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Old 05-16-2012, 03:23 AM   #31
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Originally Posted by no mayonnaise View Post
I've been a vegetarian for maybe six months now. It can be challenging at times, but overall it's not too bad. I've always gravitated towards vegetarian food anyway so it's been a pretty easy change for me. However, I'm not a full vegetarian since I still do eat seafood, though I try and keep it to shellfish and cephalopods vs. bony fish. I think seafood is one of the healthiest things you can eat and I can't really have any moral qualms with eating fish, especially shellfish and cephalopods. Like, how cruel can it possibly be to eat a mussel or a clam? They don't even have brains, and barely a real nervous system.
hey mayo
guess you could say that about an awful lot of people but i guess it'd still be slightly rude to drop 'em alive & kickin' into a pot of boiling water......or maybe not!!
problem with a lot of fish/shellfish that you buy these days is that it is farmed to keep costs down & a lot of antibiotics/hormones are pumped into the water to speed up growth & prevent disease in confined quarters.brings you back to what steve & i said about free range/organic etc.i eat a lot of fish/seafood but try to buy wild,sustainably sourced or organically farmed whenever/wherever possible.
so,if you notice a second head starting to grow out of your left shoulder either go easy on the farmed shrimp or keep eating & you've gotta friend for life........!
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Old 05-16-2012, 10:47 AM   #32
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I also think the REASONS why one wants to go vegetarian make a big difference in how difficult &/or how intensely one must scrutinize ones choices.

If you're doing it for health reasons only, than there really isn't a serious need to cut out eggs or to heavily scrutinize ingredients in sauces, etc. And if you do occasionally enjoy a seafood or meat meal, it's not going to kill you (although it may make you unpopular with other vegetarians - lol).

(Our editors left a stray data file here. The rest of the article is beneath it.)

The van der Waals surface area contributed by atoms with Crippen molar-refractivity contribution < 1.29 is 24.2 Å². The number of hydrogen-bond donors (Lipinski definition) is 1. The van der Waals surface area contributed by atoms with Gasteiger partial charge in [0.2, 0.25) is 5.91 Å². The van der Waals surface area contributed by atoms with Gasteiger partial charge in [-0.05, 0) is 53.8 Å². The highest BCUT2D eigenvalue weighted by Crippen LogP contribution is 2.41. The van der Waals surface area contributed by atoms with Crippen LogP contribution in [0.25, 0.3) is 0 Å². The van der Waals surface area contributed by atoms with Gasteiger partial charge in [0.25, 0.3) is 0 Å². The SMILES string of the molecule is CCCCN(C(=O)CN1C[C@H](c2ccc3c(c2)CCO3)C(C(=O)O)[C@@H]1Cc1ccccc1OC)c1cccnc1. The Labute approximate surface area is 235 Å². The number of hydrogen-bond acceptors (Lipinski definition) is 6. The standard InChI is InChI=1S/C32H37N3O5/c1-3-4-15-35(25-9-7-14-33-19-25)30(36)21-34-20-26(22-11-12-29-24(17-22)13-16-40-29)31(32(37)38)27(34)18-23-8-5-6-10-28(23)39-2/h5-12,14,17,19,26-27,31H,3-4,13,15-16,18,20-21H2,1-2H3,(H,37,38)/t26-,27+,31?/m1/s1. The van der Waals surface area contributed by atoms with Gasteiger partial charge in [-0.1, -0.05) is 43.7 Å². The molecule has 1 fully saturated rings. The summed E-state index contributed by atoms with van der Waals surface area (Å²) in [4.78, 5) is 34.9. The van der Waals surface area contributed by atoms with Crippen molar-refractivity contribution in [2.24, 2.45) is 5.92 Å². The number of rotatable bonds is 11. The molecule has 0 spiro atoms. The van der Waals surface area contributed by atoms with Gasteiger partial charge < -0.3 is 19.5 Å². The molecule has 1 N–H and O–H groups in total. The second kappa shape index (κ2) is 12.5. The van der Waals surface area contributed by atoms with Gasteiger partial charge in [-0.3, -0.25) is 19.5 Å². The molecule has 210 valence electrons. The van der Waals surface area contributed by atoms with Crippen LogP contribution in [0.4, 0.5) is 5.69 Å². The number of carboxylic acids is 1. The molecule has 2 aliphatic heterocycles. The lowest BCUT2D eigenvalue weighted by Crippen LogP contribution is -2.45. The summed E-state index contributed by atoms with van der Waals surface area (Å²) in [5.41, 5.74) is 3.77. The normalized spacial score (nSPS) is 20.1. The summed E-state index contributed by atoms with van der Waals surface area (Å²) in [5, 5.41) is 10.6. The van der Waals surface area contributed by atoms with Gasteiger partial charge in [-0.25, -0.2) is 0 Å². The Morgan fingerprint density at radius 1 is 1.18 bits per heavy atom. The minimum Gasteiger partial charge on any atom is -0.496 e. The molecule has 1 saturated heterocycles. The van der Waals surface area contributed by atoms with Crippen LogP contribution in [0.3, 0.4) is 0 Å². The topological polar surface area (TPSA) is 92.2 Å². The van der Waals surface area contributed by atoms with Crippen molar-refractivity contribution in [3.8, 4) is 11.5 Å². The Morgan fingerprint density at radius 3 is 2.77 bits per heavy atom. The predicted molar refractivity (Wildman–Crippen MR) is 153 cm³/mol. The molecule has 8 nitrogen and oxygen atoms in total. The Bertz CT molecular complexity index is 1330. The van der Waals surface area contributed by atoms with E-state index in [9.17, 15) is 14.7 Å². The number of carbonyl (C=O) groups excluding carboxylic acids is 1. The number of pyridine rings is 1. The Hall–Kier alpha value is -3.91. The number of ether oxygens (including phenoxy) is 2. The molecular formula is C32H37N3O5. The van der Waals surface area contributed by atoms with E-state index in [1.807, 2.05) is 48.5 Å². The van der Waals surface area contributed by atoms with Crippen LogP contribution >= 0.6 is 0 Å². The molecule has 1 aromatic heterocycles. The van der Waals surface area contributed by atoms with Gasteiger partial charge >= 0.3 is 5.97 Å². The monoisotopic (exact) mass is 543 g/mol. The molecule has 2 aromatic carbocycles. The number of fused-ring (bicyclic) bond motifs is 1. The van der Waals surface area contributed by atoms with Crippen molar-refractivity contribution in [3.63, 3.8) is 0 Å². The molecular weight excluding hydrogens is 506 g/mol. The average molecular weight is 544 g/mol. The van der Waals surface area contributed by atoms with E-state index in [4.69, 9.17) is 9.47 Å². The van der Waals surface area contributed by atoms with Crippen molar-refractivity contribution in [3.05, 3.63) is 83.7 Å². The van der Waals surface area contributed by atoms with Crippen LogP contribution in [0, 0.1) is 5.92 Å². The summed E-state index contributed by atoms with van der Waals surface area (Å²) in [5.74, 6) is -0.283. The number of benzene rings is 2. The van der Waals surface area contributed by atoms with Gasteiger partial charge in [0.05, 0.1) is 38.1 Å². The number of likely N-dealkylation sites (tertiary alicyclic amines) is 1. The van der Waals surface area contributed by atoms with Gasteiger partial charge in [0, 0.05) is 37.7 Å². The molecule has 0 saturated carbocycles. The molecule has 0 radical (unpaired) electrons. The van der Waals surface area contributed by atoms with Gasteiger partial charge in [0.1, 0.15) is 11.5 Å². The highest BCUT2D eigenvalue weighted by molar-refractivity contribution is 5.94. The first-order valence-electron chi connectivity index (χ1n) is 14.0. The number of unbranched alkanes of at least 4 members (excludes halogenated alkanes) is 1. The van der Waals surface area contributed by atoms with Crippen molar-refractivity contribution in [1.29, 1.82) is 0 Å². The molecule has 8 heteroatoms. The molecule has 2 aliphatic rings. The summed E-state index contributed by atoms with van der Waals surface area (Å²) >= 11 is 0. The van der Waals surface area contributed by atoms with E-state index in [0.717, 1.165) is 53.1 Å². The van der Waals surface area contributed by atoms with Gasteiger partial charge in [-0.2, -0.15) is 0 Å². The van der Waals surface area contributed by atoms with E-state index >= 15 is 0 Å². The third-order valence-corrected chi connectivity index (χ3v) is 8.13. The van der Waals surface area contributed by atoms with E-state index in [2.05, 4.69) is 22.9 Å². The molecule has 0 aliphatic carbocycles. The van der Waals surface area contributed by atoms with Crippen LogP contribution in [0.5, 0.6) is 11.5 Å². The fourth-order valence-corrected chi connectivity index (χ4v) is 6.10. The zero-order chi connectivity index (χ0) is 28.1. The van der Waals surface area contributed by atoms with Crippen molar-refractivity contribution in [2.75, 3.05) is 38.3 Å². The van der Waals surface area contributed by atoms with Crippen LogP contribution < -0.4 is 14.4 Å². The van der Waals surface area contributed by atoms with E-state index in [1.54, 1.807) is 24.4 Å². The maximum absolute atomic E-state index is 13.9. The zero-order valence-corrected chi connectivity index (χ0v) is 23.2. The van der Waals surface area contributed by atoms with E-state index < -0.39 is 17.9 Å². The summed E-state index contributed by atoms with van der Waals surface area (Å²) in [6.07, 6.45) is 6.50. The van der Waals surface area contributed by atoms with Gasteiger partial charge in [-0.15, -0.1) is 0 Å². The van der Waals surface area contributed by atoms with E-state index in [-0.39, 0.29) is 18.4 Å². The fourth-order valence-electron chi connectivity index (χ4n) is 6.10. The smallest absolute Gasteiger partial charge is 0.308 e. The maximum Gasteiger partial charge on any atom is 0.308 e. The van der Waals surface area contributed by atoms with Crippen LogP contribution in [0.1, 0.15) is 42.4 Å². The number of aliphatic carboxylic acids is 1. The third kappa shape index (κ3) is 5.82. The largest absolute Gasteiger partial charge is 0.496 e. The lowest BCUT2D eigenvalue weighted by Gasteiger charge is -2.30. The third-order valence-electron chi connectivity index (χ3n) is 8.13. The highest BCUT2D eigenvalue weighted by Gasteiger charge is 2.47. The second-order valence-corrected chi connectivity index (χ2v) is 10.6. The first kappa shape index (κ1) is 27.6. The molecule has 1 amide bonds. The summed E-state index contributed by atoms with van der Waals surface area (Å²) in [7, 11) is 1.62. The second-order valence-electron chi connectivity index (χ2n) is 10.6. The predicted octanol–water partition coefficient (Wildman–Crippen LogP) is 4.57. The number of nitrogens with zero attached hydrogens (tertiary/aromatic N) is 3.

If you're doing it for ethical reasons, well then you really have to put your nose to the grindstone to be sure you're not consuming any product that contains anything animal-based. This includes such common items as Worcestershire sauce, Asian fish sauce, non-vegetable-stock-based soups, etc., etc., & can make restaurant dining iffy unless one frequents reputable vegetarian restaurants where absolutely no animal products - no matter how small - are used. For instance, while these days it's relatively easy to order a vegetarian selection at nearly any restaurant, unless the restaurant certifies the dish as 100% vegetarian/vegan, you'll never be absolutely sure re: sauces, salad dressings, as regular restaurants simply consider "vegetarian" as "non-meat" in it's most basic form, nothing else. It's just the way of the world.
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Old 05-16-2012, 12:44 PM   #33
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I must admit, I like meat. That is what I cut into first on the plate. The DH starts with his veggies, ends with his meat. I end with my veggies. Perhaps he is a natural vegetarian, whereas I am not?
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Old 05-16-2012, 01:51 PM   #34
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I am not a vegetarian and I do enjoy meat a few times a month. I am just turned off by the disgusting industry that is needed to support our meat eating habits. The pink slime company AFA was one of the largest producers of ground beef in the US, they produced 500,000,000 pounds of ground beef each year, yes 500 million pounds! My mind and body can't handle that, I need food that is produced on a more human scale. The small producers that I try to buy from are not perfect but, the problems they face are problems that I can understand. I get to look over the entire operation from the front door to the back door and I can see how things are done and how clean and organized things appear to be. It may not work for everyone but, so far it is working for me!